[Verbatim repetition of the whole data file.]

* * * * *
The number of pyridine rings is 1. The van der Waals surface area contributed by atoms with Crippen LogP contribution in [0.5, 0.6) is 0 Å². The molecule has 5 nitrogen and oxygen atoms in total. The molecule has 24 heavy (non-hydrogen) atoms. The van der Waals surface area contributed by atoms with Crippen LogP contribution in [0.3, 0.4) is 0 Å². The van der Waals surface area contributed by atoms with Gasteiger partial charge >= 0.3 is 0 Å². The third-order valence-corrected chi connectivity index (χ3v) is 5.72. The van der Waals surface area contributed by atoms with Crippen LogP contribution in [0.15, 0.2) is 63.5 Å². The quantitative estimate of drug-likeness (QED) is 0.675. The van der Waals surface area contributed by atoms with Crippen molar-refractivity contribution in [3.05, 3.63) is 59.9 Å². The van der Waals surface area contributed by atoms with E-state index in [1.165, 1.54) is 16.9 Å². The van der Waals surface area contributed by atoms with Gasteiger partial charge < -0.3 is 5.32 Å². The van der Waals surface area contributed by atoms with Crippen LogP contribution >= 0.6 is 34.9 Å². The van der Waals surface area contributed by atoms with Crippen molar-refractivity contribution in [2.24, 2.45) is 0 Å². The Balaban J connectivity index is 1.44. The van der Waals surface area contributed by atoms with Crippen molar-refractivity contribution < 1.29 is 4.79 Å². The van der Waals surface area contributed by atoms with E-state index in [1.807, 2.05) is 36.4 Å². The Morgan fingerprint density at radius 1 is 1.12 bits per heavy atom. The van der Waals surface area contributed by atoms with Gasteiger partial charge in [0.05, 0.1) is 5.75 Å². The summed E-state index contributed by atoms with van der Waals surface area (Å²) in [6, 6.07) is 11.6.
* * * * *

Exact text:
The number of pyridine rings is 1. The van der Waals surface area contributed by atoms with Crippen LogP contribution in [0.5, 0.6) is 0 Å². The molecule has 5 nitrogen and oxygen atoms in total. The molecule has 24 heavy (non-hydrogen) atoms. The van der Waals surface area contributed by atoms with Crippen LogP contribution in [0.3, 0.4) is 0 Å². The van der Waals surface area contributed by atoms with Gasteiger partial charge >= 0.3 is 0 Å². The third-order valence-corrected chi connectivity index (χ3v) is 5.72. The van der Waals surface area contributed by atoms with Crippen LogP contribution in [0.15, 0.2) is 63.5 Å². The quantitative estimate of drug-likeness (QED) is 0.675. The van der Waals surface area contributed by atoms with Crippen molar-refractivity contribution in [3.05, 3.63) is 59.9 Å². The van der Waals surface area contributed by atoms with E-state index in [1.165, 1.54) is 16.9 Å². The van der Waals surface area contributed by atoms with Gasteiger partial charge < -0.3 is 5.32 Å². The van der Waals surface area contributed by atoms with Crippen LogP contribution >= 0.6 is 34.9 Å². The van der Waals surface area contributed by atoms with Crippen molar-refractivity contribution in [2.24, 2.45) is 0 Å². The Balaban J connectivity index is 1.44. The van der Waals surface area contributed by atoms with Crippen molar-refractivity contribution < 1.29 is 4.79 Å². The van der Waals surface area contributed by atoms with E-state index in [1.807, 2.05) is 36.4 Å². The Morgan fingerprint density at radius 1 is 1.12 bits per heavy atom. The van der Waals surface area contributed by atoms with Gasteiger partial charge in [0.05, 0.1) is 5.75 Å². The summed E-state index contributed by atoms with van der Waals surface area (Å²) in [6, 6.07) is 11.6.